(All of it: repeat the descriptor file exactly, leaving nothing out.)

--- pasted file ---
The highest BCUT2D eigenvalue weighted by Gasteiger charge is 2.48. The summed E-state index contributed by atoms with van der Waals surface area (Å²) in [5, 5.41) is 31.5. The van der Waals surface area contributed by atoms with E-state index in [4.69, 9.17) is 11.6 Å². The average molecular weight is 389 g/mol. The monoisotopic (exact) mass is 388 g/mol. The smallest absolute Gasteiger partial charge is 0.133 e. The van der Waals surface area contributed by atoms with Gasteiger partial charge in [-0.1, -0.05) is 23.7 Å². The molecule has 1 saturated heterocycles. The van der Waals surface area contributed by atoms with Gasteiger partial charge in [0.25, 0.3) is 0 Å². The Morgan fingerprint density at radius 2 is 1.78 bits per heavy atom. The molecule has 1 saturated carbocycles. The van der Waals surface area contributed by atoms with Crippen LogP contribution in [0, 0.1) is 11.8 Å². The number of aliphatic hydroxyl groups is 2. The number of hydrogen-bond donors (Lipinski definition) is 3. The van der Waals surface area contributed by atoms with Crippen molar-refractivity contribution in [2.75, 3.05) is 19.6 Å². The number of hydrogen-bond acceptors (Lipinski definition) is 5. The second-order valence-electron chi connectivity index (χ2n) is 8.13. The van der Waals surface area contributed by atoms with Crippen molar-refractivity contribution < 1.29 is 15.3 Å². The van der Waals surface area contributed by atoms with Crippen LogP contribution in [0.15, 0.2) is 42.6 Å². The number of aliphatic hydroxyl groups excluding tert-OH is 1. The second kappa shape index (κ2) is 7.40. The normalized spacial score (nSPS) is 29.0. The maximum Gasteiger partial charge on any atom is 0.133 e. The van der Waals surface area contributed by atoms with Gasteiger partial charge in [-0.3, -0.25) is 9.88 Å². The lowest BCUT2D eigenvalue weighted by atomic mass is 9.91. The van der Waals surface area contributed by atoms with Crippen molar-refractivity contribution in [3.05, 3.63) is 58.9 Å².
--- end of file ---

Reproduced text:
The highest BCUT2D eigenvalue weighted by Gasteiger charge is 2.48. The summed E-state index contributed by atoms with van der Waals surface area (Å²) in [5, 5.41) is 31.5. The van der Waals surface area contributed by atoms with E-state index in [4.69, 9.17) is 11.6 Å². The average molecular weight is 389 g/mol. The monoisotopic (exact) mass is 388 g/mol. The smallest absolute Gasteiger partial charge is 0.133 e. The van der Waals surface area contributed by atoms with Gasteiger partial charge in [-0.1, -0.05) is 23.7 Å². The molecule has 1 saturated heterocycles. The van der Waals surface area contributed by atoms with Gasteiger partial charge in [0.25, 0.3) is 0 Å². The Morgan fingerprint density at radius 2 is 1.78 bits per heavy atom. The molecule has 1 saturated carbocycles. The van der Waals surface area contributed by atoms with Crippen LogP contribution in [0, 0.1) is 11.8 Å². The number of aliphatic hydroxyl groups is 2. The number of hydrogen-bond donors (Lipinski definition) is 3. The van der Waals surface area contributed by atoms with Crippen molar-refractivity contribution in [2.75, 3.05) is 19.6 Å². The number of hydrogen-bond acceptors (Lipinski definition) is 5. The second-order valence-electron chi connectivity index (χ2n) is 8.13. The van der Waals surface area contributed by atoms with Crippen molar-refractivity contribution < 1.29 is 15.3 Å². The van der Waals surface area contributed by atoms with Crippen LogP contribution in [0.15, 0.2) is 42.6 Å². The number of aliphatic hydroxyl groups excluding tert-OH is 1. The second kappa shape index (κ2) is 7.40. The normalized spacial score (nSPS) is 29.0. The maximum Gasteiger partial charge on any atom is 0.133 e. The van der Waals surface area contributed by atoms with Gasteiger partial charge in [-0.3, -0.25) is 9.88 Å². The lowest BCUT2D eigenvalue weighted by atomic mass is 9.91. The van der Waals surface area contributed by atoms with Crippen molar-refractivity contribution in [3.05, 3.63) is 58.9 Å².